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Welcome. My name is Janna Hagan, a designer from Toronto. Thanks for stopping by.

Design Job Hunting Advice for Post-Graduation

Design Job Hunting Advice for Post-Graduation

You just graduated college and you’re ready to enter the real world. So how do you find out about jobs that are currently open? Some methods are more effective than others, especially in the design industry. Conducting proper research when it comes to job hunting for designers will help you secure a job quickly and hopefully stress-free. Here are a few tips to remember when searching for your first design job:
 

Update Your Resume + Portfolio

To land creative design jobs, you must have a solid portfolio that demonstrates your quality of design thinking and problem solving. Regardless of what field you’re in, you should tailor your resume and portfolio to each prospective employer. This means updating your resume and portfolio frequently when you’re going through the hiring process.

If you just graduated, you probably don’t have much experience. If you do, great. If you list work experience outside the design field, make sure you explain how it’srelevant. What skills did you learn at that position that can be carried over to your new career? If you had any leadership or team-driven positions, it can look great on your resume, even though it wasn’t a design job. If you still need to fill up your resume, go into more detail about particular courses you took at school. Highlight your academic success, projects you completed, awards you won, etc. 
 

Pay Attention to the Details

Read full job descriptions and follow the instructions exactly. Employers do this on purpose to weed out the people who don’t follow instructions properly. If they ask for a link to your portfolio and a resume attached, you better have both done. If you don’t follow these instructions, you run the risk of being auto-deleted and never given a chance. Give yourself a chance to be considered by not makings silly mistakes that could have been avoided. 

Also, job descriptions in the design industry are very vague and terms can be misinterpreted for something completely different. A web designer might actually mean front-end development, while a graphic designer might be expected to know HTML and CSS. Again, it’s really important to understand that the job you’re applying for is appropriate for your skills. Even if you don’t have the proper qualifications, still apply. There’s no harm in taking a shot.
 

Search Job Boards

The obvious place to start with your job hunt search – job boards. Be aware that although there are lots of jobs available on these sites, there are also hundreds of applicants pursuing the same posting. I’ve never had much luck with these job boards, but it shouldn’t discourage you from applying. If anything, it can help you get a better idea of what employers are looking for in candidates. Stay away from sites like 99designs that promote spec work.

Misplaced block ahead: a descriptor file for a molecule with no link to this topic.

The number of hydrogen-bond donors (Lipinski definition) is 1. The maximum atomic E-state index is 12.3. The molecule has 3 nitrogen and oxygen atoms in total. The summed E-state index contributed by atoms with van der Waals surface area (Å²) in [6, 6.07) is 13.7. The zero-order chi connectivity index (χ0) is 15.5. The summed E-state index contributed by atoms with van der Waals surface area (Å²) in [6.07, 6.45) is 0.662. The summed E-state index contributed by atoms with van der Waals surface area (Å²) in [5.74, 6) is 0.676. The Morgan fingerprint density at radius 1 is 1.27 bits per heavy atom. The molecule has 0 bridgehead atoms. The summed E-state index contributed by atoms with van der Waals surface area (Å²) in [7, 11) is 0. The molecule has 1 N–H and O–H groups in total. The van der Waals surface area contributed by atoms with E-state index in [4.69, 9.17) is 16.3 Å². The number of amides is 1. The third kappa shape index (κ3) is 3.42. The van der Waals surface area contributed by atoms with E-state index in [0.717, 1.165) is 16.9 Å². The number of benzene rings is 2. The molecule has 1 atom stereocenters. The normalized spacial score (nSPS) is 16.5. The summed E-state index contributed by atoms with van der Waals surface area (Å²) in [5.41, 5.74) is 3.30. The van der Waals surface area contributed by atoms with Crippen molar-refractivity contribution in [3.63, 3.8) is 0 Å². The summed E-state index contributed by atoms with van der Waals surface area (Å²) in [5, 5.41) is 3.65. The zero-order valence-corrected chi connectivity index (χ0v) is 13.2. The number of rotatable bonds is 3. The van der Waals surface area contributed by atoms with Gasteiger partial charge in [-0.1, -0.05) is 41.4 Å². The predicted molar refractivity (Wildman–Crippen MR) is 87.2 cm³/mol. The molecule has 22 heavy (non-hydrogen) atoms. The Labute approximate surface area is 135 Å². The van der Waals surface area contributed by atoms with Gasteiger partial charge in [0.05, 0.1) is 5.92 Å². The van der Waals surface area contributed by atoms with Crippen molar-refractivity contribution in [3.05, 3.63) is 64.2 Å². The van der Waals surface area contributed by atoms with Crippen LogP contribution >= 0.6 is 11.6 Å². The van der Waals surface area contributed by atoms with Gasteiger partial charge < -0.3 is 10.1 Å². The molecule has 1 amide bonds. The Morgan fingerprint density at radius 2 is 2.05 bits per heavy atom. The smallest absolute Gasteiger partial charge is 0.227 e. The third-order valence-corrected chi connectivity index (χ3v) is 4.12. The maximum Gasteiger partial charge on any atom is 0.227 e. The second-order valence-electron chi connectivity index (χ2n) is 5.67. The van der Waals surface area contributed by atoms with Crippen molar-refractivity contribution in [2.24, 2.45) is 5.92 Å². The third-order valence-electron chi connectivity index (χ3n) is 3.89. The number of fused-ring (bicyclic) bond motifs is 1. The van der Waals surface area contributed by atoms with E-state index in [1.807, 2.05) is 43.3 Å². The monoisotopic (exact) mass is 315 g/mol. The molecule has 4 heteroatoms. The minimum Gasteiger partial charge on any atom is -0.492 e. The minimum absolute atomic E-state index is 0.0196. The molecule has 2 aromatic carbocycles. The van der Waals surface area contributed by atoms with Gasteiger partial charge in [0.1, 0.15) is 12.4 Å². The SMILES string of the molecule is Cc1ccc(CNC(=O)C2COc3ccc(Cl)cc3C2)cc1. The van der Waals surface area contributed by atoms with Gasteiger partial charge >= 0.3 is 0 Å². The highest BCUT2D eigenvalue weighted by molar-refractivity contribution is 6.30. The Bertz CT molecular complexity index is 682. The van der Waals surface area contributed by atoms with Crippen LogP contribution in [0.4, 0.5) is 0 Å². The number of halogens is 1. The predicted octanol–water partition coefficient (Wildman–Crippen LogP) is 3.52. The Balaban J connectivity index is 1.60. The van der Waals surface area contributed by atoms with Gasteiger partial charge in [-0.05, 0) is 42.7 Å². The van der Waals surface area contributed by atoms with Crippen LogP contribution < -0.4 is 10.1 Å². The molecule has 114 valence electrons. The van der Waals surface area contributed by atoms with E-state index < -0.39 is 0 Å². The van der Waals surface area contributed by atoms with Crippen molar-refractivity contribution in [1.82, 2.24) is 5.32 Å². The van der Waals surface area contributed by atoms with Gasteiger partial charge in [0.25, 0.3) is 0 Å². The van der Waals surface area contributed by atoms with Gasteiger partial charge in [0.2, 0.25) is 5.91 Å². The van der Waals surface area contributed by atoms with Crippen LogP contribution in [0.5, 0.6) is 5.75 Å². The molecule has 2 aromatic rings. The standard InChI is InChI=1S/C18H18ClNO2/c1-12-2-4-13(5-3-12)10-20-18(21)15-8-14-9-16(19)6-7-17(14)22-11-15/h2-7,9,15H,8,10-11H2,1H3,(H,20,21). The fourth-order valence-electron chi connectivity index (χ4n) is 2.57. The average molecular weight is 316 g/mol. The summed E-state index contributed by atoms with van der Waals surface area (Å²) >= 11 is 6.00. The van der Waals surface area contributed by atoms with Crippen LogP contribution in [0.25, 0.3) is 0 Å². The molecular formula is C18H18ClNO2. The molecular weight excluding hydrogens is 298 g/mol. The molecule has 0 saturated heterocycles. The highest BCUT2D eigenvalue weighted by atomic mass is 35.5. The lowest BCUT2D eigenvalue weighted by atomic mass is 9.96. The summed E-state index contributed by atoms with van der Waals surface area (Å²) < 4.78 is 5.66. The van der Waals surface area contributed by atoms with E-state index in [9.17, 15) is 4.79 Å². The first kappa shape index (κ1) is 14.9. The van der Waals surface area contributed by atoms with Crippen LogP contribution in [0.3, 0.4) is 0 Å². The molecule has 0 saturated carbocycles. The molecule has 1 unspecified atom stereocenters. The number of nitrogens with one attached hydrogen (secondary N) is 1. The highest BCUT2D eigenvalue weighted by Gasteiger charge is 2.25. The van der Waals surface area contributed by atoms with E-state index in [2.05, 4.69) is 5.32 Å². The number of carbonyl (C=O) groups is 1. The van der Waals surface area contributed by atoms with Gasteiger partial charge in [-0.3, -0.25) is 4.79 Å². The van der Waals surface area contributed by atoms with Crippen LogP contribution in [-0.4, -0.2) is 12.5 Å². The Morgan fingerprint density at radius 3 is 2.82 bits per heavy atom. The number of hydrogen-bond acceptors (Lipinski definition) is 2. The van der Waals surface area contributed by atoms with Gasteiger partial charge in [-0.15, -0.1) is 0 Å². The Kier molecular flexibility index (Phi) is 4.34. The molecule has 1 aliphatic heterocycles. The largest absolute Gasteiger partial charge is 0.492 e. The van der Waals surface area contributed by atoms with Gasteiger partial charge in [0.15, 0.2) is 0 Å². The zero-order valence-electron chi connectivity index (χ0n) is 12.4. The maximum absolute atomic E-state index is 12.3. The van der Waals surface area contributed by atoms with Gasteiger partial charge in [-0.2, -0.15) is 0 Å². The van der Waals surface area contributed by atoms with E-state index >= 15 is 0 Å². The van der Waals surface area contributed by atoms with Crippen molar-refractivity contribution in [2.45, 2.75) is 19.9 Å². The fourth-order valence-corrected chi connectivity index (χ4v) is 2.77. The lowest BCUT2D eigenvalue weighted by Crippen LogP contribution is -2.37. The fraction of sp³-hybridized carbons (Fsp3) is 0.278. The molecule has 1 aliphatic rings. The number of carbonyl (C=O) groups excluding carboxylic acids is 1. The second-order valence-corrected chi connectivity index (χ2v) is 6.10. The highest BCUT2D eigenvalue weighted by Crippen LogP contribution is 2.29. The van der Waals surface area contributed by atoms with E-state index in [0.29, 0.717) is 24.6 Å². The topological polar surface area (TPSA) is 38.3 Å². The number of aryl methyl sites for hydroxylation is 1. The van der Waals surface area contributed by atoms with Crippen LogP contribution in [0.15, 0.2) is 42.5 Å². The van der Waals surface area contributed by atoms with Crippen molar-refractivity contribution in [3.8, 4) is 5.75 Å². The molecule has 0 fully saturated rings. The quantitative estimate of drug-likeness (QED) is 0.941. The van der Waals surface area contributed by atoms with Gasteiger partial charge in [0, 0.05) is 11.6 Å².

Contact Agencies That Aren’t Hiring

When I was searching for an internship in my hometown, I contacted every design agency that came up in Google. Some places were hiring, but most weren’t. The company I ended up doing my internship wasn’t hiring when I contacted them, but they liked my work and gave me an opportunity to work for the summer and gain some experience. Even if you don’t hear a response back, some agencies might keep your information on file and contact you later on when they are looking for someone. It’s a good idea to make yourself known to the agencies close by, even if they don’t happen to be actively looking for a designer.   
 

Leverage Social Media & Personal Connections

Your best chance of landing a design position is through personal connections. Using social media as a medium to connect with others is a good way to create and develop relationships. Many designers will hear about the job  through friends before the position has even been advertised. Have the mindset that everyone you meet, whether online or offline, is important. You never know who that people might know and what opportunities they can provide for you. Start building up your personal network and don’t be afraid to ask if they know of any jobs that are available.  
 

Keep Track of Leads

If you’re a fresh graduate, your job search may take several weeks or months. That’s why it’s important to keep track of you who you have already contacted, who you haven’t and which leads you need to follow-up with. The easiest way to do this is to create a Google Doc with a chart of the following info:

  • Company name
  • Job title and description
  • Name and e-mail address of the primary contact for the job
  • Date you applied

This will allow you to see your job hunting progress all in one place, instead of your e-mail inbox.  Are you hearing back from most of the companies you apply at? If not, maybe try a different approach with your resume and portfolio and see if you see any results. If you haven’t heard anything back from a company within a week, send a polite follow-up note to remind them about your application. Don’t be too pushy, they might just be back-logged from too many applications. If you haven’t heard back in a month, don’t bombard them with e-mails and put that lead on the back-burner for now and pursue others.. It’s always nice when companies let you know whether or not you made it to the next round, but it usually doesn’t happen, so don’t get discouraged. 

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